The shine or luster of a pearl is measured by how well the pearl’s surface reflects light. A high-luster pearl will have a glowing mirror like shine, with sharp and bright details in the reflection. Lower-quality lusters will have either a chalky or dull surface, which is typically accompanied by blemishes.
Genuine pearls will have organic spots, marks, or indentations on the surface. The surface clarity or cleanliness of a pearl is evaluated based on the size, number, location, and visibility of these natural imperfections. The smoother and more blemish-free the surface of the pearl, the higher the value.
The symmetry of the shape of a pearl is a key factor in determining the value of a pearl. While pearls come in a variety of shapes, the rarest and highest-quality are perfectly round. Lower quality pearls are often elongated, this off-round shape is commonly referred to as potato-shaped.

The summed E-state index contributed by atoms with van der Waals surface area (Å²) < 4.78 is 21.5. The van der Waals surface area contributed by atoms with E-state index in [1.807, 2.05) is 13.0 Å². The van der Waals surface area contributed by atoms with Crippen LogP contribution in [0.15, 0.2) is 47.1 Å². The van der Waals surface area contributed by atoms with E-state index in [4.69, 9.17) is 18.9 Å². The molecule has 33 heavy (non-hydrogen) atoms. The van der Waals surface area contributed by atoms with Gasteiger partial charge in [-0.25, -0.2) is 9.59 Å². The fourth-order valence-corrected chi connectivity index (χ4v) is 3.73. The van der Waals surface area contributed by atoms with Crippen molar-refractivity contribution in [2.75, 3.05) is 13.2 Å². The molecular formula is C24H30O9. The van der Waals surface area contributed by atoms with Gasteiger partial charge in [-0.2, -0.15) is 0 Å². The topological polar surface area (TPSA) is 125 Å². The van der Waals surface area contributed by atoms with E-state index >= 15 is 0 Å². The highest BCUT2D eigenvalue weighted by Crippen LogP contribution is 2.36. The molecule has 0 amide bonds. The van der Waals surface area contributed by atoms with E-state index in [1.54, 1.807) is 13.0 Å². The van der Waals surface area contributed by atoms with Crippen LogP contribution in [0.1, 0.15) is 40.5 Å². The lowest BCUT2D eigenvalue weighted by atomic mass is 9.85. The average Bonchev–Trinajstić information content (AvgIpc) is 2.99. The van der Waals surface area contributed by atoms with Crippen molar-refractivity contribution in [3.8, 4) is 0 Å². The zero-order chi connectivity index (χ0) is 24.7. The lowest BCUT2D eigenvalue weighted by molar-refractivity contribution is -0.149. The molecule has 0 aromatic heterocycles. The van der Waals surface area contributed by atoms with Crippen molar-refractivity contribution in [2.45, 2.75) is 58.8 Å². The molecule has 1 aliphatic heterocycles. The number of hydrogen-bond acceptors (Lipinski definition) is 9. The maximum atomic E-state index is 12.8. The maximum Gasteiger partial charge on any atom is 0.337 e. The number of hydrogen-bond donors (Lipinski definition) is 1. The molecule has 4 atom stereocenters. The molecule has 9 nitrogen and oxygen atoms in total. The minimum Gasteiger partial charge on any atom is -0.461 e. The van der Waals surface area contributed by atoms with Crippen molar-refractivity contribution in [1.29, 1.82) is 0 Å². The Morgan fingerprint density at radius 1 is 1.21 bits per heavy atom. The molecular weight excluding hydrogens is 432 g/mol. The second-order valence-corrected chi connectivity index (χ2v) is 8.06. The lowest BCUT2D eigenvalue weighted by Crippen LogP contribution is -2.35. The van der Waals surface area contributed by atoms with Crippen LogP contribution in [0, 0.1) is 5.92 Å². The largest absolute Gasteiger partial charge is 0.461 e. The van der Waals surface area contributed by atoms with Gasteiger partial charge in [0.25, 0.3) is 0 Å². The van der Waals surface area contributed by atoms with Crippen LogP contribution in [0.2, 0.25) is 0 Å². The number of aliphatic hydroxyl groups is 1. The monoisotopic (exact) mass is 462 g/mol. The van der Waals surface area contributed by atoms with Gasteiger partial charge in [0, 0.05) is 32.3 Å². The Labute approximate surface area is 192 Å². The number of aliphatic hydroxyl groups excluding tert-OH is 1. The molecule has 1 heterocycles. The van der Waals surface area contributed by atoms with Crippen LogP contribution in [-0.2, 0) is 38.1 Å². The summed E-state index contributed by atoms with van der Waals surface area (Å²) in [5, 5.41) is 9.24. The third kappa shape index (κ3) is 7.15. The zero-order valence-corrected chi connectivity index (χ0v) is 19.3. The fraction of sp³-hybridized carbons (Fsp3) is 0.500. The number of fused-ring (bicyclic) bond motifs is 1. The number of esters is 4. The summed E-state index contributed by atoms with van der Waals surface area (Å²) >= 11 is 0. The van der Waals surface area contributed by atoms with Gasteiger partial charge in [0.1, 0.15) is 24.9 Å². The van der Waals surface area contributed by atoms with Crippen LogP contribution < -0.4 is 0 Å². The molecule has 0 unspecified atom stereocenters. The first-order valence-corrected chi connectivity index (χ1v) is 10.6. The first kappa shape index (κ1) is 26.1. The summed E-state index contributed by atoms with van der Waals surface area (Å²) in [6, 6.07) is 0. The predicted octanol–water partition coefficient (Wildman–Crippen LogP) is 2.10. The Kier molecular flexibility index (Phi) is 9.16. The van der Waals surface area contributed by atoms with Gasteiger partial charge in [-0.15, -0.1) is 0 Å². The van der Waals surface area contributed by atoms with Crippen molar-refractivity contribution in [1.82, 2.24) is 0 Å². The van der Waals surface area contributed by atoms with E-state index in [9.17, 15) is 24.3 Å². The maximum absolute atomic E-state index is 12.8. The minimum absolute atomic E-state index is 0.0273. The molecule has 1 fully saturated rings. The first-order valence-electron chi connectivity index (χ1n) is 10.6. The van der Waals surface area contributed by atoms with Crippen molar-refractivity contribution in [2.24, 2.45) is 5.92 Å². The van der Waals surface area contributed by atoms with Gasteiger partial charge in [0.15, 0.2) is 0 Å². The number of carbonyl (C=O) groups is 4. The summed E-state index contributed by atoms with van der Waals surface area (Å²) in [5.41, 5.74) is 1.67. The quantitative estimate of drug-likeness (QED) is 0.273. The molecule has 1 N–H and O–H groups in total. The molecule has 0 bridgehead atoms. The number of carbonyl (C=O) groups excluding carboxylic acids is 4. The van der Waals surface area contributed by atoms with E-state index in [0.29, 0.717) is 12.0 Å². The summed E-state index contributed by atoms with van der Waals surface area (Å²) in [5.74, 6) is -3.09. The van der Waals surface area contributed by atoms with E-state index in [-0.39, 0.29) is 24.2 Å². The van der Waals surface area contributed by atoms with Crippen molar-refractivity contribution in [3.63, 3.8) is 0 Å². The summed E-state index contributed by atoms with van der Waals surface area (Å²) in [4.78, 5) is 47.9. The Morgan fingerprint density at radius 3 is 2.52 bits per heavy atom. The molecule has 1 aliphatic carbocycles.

While a pearl’s size does not affect the quality or grading, it does have a significant impact the price. Because large pearls are more difficult to cultivate, they are more rare, and as a result- more expensive. All pearls are measured in millimeters (mm), often ranging in either whole sizes or in diameter increments.
Matching refers to the uniformity of pearls in a jewelry piece and depends of the consistency of color, luster, surface, shape and size. While no two pearls are ever identical and slight variations are to be expected, expert pearl stringers hand-select and match pearls in a specific order to ensure a smooth blend.